Lansing — Two weeks after Democrat Abdul El-Sayed launched his run for Michigan governor, his wife found out she was pregnant. Facing the prospect of his statewide campaign and her work schedule, they moved in with her parents to help raise the baby.

The couple got an unexpected bonus when they moved from Detroit to Shelby Township: Their auto insurance rates “dropped thousands of dollars,” said El-Sayed, 33. “And we don’t drive fancy cars. I drive a Ford Focus.”

Same drivers. Same cars. Different ZIP codes.

“That’s just wrong,” El-Sayed told The Detroit News, outlining his plan to reduce auto insurance rates by prohibiting insurers from using non-driving factors to determine rates, creating a “Truth in Insurance Commission” to oversee the industry, capping hospital charges and restricting attorney access to accident reports.

“The same driver shouldn’t pay different rates because they live in a different place, and that kind of red-lining by the insurance industry is exactly what’s wrong with the system,” he said. “It is a civil rights issue because the costs fall disproportionately on low-income folks and people of color.”

Insurers say they use several factors to mitigate risk and determine rates in Michigan, the only state in the nation that requires plans to include unlimited lifetime medical benefits under its no-fault auto law.  Michigan rates consistently rank among the highest in the nation, with Detroit often cited as one of the most expensive cities in the country.

El-Sayed opposes Detroit Mayor Mike Duggan’s push to allow motorists a choice to buy plans with reduced medical coverage, saying it could create a two-tiered system where poor people have worse insurance. But he has proposed an ambitious and expensive Medicare-for-all program for Michigan that would alleviate the need for auto insurers to provide medical coverage.

The Duggan-backed plan failed in the House last fall, another setback in a decades-long battle that has featured intense lobbying by the auto insurance industry, hospitals and trial lawyers. A Detroit group is trying to revive the debate by running billboards mocking lawmakers for inaction and promoting a revised “driver’s choice” proposal.

Current Michigan law requires insurers to consider factors such as age, driving record and average miles driven before factoring in geography. El-Sayed’s plan, like Democratic legislation introduced in the state House, would prohibit territorial rate setting and ban the use of credit scores and other socioeconomic factors for rate setting.

The former Detroit health director also wants to cap medical provider reimbursement rates for auto accident victims at 130 percent of Medicare, establish a fraud authority to monitor insurers and create an Auto  Victim’s Privacy Protection Plan that would restrict attorney access to accident reports, victim’s personal information and direct mail solicitations.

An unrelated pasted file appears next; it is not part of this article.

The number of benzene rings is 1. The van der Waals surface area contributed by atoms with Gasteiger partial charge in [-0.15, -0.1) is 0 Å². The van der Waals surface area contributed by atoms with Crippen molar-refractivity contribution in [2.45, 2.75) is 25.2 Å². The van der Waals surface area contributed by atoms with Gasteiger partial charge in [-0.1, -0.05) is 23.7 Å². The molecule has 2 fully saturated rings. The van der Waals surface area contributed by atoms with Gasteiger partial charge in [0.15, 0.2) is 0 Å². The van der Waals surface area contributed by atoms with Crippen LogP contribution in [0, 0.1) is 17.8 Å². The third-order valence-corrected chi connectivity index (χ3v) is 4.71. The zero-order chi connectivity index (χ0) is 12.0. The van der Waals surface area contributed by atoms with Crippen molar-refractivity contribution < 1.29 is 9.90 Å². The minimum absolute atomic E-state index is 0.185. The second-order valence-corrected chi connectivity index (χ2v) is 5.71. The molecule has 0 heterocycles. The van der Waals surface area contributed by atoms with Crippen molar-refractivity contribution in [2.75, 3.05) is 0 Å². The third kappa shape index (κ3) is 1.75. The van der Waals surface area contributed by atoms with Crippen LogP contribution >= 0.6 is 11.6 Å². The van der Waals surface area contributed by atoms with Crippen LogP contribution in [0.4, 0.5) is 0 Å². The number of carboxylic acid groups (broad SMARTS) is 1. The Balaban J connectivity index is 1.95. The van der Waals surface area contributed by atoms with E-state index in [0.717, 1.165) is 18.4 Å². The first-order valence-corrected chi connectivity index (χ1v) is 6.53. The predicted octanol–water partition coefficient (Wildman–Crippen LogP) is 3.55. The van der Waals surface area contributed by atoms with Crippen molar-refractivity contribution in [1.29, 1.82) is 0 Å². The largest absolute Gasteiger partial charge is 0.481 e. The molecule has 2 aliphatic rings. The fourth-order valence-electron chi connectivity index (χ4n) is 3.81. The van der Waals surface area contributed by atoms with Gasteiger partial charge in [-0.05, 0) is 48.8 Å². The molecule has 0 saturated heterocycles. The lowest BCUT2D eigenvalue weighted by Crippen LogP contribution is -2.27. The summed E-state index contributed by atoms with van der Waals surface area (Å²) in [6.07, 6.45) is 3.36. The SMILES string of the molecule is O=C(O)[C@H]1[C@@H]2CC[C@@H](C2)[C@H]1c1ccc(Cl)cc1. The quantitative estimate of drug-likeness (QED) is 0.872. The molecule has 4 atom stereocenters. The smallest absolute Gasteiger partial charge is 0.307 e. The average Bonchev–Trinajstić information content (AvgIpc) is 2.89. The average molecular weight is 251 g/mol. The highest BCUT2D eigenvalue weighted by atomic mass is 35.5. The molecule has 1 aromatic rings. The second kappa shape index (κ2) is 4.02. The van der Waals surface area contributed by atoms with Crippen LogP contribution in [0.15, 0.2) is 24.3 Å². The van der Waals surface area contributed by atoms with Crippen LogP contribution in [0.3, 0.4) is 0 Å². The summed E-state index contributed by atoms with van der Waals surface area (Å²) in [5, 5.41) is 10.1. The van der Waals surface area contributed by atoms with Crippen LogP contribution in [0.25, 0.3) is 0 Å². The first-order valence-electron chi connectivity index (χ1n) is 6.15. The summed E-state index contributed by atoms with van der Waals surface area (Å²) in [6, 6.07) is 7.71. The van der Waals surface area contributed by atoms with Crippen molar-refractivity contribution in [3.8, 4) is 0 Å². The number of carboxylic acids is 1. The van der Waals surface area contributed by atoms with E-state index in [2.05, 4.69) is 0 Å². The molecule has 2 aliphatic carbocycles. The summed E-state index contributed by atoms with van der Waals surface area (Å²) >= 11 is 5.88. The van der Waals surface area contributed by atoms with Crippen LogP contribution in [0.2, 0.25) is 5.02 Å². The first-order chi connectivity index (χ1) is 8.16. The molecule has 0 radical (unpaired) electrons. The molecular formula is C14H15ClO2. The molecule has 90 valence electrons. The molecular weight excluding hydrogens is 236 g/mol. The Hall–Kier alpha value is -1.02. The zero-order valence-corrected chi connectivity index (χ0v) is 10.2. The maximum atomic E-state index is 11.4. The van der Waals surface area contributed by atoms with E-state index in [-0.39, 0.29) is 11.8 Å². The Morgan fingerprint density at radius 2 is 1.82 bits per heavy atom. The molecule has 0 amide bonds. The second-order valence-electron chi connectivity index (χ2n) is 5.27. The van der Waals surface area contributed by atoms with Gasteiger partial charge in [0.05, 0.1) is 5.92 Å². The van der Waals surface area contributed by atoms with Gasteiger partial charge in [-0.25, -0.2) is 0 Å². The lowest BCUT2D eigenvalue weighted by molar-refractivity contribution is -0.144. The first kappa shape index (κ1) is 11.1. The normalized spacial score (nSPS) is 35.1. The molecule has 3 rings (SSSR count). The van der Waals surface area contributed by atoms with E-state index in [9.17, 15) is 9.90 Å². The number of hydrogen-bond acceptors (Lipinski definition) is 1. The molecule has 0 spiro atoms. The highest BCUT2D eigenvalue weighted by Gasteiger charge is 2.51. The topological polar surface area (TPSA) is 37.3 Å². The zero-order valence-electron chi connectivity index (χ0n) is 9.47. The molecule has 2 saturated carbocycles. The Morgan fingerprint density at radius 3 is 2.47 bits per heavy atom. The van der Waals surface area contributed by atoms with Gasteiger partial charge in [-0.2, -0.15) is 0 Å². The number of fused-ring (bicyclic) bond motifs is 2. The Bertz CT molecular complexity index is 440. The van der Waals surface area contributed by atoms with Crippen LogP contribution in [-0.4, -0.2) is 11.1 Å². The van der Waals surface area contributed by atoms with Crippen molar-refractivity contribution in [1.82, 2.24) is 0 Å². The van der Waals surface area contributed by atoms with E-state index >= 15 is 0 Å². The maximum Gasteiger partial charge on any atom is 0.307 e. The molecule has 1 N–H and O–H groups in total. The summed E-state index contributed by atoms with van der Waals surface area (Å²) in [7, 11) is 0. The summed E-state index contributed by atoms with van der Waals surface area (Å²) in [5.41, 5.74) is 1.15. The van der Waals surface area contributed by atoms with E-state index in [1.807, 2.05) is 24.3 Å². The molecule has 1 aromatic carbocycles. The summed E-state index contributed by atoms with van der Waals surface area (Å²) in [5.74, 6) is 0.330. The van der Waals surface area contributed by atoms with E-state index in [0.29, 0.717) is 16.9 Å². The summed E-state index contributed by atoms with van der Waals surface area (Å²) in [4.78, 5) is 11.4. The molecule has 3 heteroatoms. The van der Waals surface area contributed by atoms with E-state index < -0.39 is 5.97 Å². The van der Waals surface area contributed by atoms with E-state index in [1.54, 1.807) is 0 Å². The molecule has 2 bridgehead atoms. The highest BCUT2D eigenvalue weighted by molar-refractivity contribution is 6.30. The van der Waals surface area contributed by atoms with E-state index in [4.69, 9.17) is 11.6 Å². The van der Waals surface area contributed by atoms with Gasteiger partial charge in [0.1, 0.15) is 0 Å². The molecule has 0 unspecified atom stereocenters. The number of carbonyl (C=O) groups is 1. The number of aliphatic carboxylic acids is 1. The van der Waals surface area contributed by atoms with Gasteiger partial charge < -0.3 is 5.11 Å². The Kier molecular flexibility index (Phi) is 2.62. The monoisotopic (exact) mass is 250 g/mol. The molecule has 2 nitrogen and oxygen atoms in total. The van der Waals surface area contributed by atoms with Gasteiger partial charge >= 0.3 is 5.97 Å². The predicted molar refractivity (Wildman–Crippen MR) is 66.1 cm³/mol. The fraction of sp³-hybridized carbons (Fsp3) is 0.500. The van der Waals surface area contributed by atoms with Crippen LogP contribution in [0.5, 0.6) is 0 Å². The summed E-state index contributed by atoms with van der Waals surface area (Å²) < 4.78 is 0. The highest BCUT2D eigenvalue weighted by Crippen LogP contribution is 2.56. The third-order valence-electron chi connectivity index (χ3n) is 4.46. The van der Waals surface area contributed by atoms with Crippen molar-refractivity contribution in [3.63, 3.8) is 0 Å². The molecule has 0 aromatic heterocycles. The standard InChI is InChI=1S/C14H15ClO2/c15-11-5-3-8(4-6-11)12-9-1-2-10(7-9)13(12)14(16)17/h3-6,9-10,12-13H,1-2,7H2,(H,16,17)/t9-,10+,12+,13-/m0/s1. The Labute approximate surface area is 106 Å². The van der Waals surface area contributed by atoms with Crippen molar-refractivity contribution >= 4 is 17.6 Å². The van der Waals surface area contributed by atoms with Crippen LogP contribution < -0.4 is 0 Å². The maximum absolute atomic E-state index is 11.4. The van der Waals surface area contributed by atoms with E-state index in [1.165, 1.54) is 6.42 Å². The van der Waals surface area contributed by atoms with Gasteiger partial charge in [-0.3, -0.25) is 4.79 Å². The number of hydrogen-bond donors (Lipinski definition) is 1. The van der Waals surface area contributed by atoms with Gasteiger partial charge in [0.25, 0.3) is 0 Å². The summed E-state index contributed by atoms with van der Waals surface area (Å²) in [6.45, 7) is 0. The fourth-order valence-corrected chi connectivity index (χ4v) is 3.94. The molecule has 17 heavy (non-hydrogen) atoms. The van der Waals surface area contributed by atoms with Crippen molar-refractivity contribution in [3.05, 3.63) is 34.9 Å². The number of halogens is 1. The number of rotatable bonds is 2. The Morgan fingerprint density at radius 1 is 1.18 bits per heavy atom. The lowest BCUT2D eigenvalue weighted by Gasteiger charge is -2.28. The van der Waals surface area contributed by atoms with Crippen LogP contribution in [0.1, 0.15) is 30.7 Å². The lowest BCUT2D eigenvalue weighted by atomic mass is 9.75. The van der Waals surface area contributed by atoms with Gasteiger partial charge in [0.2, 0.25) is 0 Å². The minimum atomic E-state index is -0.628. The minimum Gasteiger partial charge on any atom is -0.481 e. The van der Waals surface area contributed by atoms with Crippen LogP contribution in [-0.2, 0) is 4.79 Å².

“We’ve got to stand up to make sure we’re protecting Michiganders from exploitation by ambulance chasers and exploitation by the hospital industry that’s charging auto insurance substantially more than it’s charging health insurance for the same services,” El-Sayed said.

His auto insurance reform proposal is the most comprehensive call for action of its kind so far in the Democratic gubernatorial primary, but he is not the only candidate talking about the issue.

Former Senate Minority Leader Gretchen Whitmer, endorsed by Duggan, has said insurers should not be able to use zip codes or credit scores to determine rates and wants transparency in the Michigan Catastrophic Claims Association. Ann Arbor entrepreneur Shri Thanedar also wants to ban the use of non-driving factors in rate setting.

El-Sayed’s plan proposes formation of a Truth in Insurance Commission that would review rate changes in coordination with the Michigan Department of Insurance and Financial Services, communicate rate changes to the public, hold public hearings and oversee a statewide study of auto rates and assessments.

He also wants to require insurers release data on premiums and payouts and is proposing to open up the Michigan Catastrophic Claims Association to the Freedom of Information Act. The MCCA assesses an annual fee, set to rise from $170 to $192 per vehicle on July 1, to reimburse insurers for no-fault claims that cost more than $555,000.

Most of El-Sayed’s auto insurance plans would require approval by the Legislature, which has debated reforms for decades but failed to find consensus on any single plan.

El-Sayed, who has never held elected office, said he would use leverage afforded by the governor’s office to push for change. The progressive Democrat thinks he is in a unique position to be a “fair arbiter” because he has not received contributions from the insurance industry, hospitals or trial lawyer groups.

“All three of these industries want to keep their choke hold on what is a cash cow for them,” he said. “It’s going to take all three of them being willing to put the people of Michigan first, and therefore all of their political clients – their politicians who have taken their money – to be able to put the people they serve first.”


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